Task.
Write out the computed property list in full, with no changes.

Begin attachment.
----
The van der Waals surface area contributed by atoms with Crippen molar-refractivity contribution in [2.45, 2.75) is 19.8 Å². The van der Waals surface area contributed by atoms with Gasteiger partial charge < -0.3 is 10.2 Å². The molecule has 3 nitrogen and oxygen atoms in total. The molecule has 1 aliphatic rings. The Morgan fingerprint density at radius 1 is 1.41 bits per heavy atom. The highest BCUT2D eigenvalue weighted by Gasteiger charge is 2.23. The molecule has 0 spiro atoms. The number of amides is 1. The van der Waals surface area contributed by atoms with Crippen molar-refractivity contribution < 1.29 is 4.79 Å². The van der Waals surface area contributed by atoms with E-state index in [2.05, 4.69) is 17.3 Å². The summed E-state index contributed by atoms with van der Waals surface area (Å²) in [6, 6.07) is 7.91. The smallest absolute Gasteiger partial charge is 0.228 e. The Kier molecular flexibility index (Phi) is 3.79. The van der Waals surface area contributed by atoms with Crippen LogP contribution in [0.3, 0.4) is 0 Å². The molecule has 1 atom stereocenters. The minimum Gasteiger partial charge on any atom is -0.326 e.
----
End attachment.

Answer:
The van der Waals surface area contributed by atoms with Crippen molar-refractivity contribution in [2.45, 2.75) is 19.8 Å². The van der Waals surface area contributed by atoms with Gasteiger partial charge < -0.3 is 10.2 Å². The molecule has 3 nitrogen and oxygen atoms in total. The molecule has 1 aliphatic rings. The Morgan fingerprint density at radius 1 is 1.41 bits per heavy atom. The highest BCUT2D eigenvalue weighted by Gasteiger charge is 2.23. The molecule has 0 spiro atoms. The number of amides is 1. The van der Waals surface area contributed by atoms with Crippen molar-refractivity contribution < 1.29 is 4.79 Å². The van der Waals surface area contributed by atoms with E-state index in [2.05, 4.69) is 17.3 Å². The summed E-state index contributed by atoms with van der Waals surface area (Å²) in [6, 6.07) is 7.91. The smallest absolute Gasteiger partial charge is 0.228 e. The Kier molecular flexibility index (Phi) is 3.79. The van der Waals surface area contributed by atoms with Crippen LogP contribution in [0.3, 0.4) is 0 Å². The molecule has 1 atom stereocenters. The minimum Gasteiger partial charge on any atom is -0.326 e.